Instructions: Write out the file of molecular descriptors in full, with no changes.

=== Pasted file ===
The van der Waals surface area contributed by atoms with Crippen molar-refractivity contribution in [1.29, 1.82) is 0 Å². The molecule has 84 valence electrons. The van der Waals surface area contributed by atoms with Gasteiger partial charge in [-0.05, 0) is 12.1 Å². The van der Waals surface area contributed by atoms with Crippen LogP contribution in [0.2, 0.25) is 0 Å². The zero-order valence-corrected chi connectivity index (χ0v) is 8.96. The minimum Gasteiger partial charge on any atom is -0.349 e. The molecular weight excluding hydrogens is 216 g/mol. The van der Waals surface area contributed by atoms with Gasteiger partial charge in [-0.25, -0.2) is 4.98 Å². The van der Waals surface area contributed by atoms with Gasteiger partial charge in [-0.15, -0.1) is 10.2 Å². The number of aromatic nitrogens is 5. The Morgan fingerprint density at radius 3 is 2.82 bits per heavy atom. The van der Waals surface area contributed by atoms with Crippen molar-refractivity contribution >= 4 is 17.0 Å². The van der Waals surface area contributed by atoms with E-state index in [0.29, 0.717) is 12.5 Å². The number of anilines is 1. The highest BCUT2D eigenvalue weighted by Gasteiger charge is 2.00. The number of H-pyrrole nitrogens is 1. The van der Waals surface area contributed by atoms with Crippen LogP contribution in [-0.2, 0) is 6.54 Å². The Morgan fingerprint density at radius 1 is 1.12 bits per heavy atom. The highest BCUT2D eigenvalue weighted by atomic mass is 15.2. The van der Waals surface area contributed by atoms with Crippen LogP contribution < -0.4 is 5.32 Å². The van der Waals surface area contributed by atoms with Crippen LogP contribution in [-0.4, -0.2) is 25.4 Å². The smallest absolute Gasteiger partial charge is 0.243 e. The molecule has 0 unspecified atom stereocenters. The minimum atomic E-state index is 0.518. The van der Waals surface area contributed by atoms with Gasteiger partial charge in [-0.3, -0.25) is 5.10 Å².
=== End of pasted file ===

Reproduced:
The van der Waals surface area contributed by atoms with Crippen molar-refractivity contribution in [1.29, 1.82) is 0 Å². The molecule has 84 valence electrons. The van der Waals surface area contributed by atoms with Gasteiger partial charge in [-0.05, 0) is 12.1 Å². The van der Waals surface area contributed by atoms with Crippen LogP contribution in [0.2, 0.25) is 0 Å². The zero-order valence-corrected chi connectivity index (χ0v) is 8.96. The minimum Gasteiger partial charge on any atom is -0.349 e. The molecular weight excluding hydrogens is 216 g/mol. The van der Waals surface area contributed by atoms with Gasteiger partial charge in [-0.25, -0.2) is 4.98 Å². The van der Waals surface area contributed by atoms with Gasteiger partial charge in [-0.15, -0.1) is 10.2 Å². The number of aromatic nitrogens is 5. The Morgan fingerprint density at radius 3 is 2.82 bits per heavy atom. The van der Waals surface area contributed by atoms with Crippen molar-refractivity contribution >= 4 is 17.0 Å². The van der Waals surface area contributed by atoms with E-state index in [0.29, 0.717) is 12.5 Å². The number of anilines is 1. The highest BCUT2D eigenvalue weighted by Gasteiger charge is 2.00. The number of H-pyrrole nitrogens is 1. The van der Waals surface area contributed by atoms with Crippen LogP contribution in [-0.2, 0) is 6.54 Å². The Morgan fingerprint density at radius 1 is 1.12 bits per heavy atom. The highest BCUT2D eigenvalue weighted by atomic mass is 15.2. The van der Waals surface area contributed by atoms with Crippen LogP contribution < -0.4 is 5.32 Å². The van der Waals surface area contributed by atoms with Crippen LogP contribution in [-0.4, -0.2) is 25.4 Å². The smallest absolute Gasteiger partial charge is 0.243 e. The molecule has 0 unspecified atom stereocenters. The minimum atomic E-state index is 0.518. The van der Waals surface area contributed by atoms with Gasteiger partial charge in [-0.3, -0.25) is 5.10 Å².